He stopped several times and each time in his womanish voice he said, in French, fell out of the tree. I did not know my father spoke French, enough, at least, to lie and cover up what he had inflicted on his own son. Indeed, maybe he spoke English or Spanish or Chinese as well, nothing would have surprised me, the truth was I did not know him at all.

In a different scene, the father’s boss comes to the house to speak to him. There, we see how his use of French reveals his own precarious position of power at the prison. And in both cases, Raj gleans new perspective on his father as he reflects upon the father’s use of French. The perspective offers Raj some emotional distance in the moment, and in retrospect, Raj can see how powerless his father was.

This passage about the father speaking French gives way to the scene in which Raj and David meet for the first time. This is the passage in which both boys are in the hospital. They are able to speak to one another as Raj recovers from his father’s beating and David nurses his malaria. Their initial communiqués are awkward for Raj, and seemingly for David as well:

I had the impression that he was waiting for me to speak and so I said, speaking in French, as I had learned to in school, separating out the syllables, with a picture in my head of the sentence being written out by an imaginary hand as I spoke it, ‘My name is Raj and I live in Beau-Bassin.’

David looked at me and said to me, just as slowly, ‘My name is David and I live here. But I used to live in Prague.’

As I read this scene the first time, I knew right away that I would use a later part of Raj’s description of their meeting as the epigraph for this essay. I worked through a close reading of the passage I quoted in the epigraph; I was curious to see whether or not I could determine how Strachan’s translation and Appanah’s original intersected and diverged.

I realized that this scene’s emotional impact in fact comes to fruition through the translation communication scheme that Strachan used. It might seem odd that such a strategic and practical concept within the rewriting of a passage from one language to another could lend a scene its emotional power and depth. But it might help to look first at a few examples of how communication schemes are used in other scenes of the novel before returning to the scene of the boys’ first meeting.

Typography—and particularly italics—is a fairly standard way of offsetting the use of foreign words and phrases. In Strachan’s translation of The Last Brother, italics are used first to offset phrases in the original French, which establishes the expectation that when a word or phrase is set in italics, we can understand that it was originally in French. In speaking with Madame Ghislaine, a local aristocrat of sorts for whom Raj’s mother works and for whom Raj has begun working in late 1944, he recounts that “for several weeks I had only opened my mouth to say, as my mother had taught me, Bonjour, Madame. Merci, Madame. À demain, Madame.”  The shift between Raj’s native language and French as he speaks to Madame Ghislaine is represented through this common use of italics. In the English translation, Strachan further underscores this shift by preserving the original French, assuming the reader’s familiarity with basic French salutations.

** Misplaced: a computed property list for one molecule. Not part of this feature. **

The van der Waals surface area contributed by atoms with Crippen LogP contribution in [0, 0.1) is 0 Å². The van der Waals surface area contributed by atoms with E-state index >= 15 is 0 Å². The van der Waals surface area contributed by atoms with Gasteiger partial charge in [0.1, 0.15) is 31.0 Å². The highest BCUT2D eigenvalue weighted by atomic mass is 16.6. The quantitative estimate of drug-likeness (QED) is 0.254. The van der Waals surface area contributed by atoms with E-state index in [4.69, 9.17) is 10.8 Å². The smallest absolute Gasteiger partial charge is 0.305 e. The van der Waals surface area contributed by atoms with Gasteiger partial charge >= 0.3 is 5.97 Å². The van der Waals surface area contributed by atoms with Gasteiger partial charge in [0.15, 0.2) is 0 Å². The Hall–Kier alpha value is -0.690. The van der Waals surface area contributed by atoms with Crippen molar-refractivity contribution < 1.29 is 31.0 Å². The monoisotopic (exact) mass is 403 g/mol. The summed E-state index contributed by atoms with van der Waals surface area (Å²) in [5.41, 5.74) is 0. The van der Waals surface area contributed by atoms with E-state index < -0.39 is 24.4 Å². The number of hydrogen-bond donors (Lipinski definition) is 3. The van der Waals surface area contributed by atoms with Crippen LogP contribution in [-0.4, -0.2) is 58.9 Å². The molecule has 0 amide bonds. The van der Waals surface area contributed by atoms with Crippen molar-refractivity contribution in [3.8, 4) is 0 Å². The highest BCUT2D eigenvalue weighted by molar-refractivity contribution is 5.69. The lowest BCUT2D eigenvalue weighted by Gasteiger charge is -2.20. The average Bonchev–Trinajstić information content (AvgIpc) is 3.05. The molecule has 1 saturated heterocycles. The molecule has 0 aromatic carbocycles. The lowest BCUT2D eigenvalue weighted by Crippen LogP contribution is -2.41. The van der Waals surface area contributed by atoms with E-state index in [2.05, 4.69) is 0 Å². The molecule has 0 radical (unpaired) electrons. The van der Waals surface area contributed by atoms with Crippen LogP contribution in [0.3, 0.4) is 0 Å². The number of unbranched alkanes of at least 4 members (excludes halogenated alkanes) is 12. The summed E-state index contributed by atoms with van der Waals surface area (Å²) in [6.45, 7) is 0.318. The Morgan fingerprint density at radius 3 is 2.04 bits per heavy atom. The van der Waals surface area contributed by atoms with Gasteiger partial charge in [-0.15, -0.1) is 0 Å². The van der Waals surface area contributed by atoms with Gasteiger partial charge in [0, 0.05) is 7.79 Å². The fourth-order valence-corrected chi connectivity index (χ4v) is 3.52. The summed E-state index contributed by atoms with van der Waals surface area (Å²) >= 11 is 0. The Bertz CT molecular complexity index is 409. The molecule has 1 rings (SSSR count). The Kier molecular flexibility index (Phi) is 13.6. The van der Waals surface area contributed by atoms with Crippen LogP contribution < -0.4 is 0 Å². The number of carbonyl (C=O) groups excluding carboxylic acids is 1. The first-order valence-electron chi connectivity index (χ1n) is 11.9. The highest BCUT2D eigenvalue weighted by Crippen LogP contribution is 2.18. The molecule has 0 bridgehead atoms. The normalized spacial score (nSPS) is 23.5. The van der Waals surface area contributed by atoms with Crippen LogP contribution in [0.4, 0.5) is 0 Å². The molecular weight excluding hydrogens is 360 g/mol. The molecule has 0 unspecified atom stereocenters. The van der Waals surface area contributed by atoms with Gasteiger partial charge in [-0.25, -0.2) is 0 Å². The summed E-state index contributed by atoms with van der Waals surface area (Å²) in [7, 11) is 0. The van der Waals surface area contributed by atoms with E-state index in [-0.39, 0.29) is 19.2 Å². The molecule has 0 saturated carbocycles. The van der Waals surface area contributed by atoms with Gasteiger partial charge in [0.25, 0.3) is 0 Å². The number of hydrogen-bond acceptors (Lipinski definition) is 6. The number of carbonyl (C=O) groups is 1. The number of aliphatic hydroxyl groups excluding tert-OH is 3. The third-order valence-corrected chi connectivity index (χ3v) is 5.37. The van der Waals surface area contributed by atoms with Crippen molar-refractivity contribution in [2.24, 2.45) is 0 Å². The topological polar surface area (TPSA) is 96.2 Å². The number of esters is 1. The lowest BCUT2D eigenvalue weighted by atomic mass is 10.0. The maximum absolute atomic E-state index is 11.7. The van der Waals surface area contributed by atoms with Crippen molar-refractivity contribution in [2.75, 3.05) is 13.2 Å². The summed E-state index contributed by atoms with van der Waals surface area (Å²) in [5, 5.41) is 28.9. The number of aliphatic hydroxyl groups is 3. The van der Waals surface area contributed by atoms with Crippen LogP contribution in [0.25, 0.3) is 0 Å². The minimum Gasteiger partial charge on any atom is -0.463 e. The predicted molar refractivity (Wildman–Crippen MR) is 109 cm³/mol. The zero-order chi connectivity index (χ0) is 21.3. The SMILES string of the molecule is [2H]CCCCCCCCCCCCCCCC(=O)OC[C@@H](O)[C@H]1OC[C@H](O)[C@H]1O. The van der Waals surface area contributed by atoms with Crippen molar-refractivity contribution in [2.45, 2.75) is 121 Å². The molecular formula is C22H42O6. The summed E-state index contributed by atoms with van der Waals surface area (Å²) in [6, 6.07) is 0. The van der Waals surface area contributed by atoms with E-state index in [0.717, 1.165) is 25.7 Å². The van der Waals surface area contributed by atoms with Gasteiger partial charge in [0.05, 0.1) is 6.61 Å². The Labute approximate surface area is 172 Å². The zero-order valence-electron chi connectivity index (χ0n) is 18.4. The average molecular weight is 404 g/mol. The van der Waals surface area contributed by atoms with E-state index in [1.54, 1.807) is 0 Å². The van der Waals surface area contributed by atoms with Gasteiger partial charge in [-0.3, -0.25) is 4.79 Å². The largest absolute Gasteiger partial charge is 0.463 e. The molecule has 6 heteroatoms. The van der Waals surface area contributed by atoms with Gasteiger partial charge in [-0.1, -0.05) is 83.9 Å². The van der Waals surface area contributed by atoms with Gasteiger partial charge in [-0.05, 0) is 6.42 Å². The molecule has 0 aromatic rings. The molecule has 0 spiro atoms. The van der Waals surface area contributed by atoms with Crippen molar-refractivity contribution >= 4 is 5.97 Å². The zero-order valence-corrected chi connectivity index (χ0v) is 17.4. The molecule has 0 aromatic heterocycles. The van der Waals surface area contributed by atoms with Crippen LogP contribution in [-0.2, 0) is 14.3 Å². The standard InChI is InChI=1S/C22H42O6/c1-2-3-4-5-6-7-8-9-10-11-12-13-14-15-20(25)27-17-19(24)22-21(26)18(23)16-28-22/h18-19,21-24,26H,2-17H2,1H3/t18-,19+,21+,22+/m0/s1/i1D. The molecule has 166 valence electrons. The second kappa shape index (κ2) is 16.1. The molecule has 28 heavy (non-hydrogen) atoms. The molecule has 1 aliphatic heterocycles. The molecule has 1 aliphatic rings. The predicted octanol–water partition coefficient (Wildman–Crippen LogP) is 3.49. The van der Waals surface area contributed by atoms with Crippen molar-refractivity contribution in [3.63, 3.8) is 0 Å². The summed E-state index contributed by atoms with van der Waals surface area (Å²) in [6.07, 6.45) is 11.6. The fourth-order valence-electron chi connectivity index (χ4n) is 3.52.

It’s worth noting that this is a far cry from the use of modern European languages in English-language literary works such as Djuna Barnes’s Nightwood (1937). In flipping through the first few chapters of Barnes’ novel, the foreign phrases jump out from the page; they, too, are set in italics, for example, “Roba vecchia!”, “Wir seltzen an dieser Stelle über den Fluss—”, “Garde tout!Nightwood was written during a period when an educated, literary American readership could be assumed to have a more-than-basic handle upon reading several European languages. I bring this up because French serves as the unspoken, universal language in The Last Brother, and the fact that Strachan only left untranslated the most basic communication phrases not only underscores Raj’s hesitancy in the language, but also speaks to how expectations of American readers have changed over the past century, and how cultural context can inform the way in which a translator approaches a communication scheme.

The italics in this passage of The Last Brother, thus, offer a typographical example of how to denote linguistic difference within both the original literary text and its translation. It is a simple and effective means of communicating to the reader of the translation, in turn, that throughout the rest of the novel, when italics are employed, it can be assumed that the original language was French, as is the case later in the novel when Raj describes the blue and white sign that hangs over the prison gate, which reads Welcome to the State Prison of Beau-Bassin.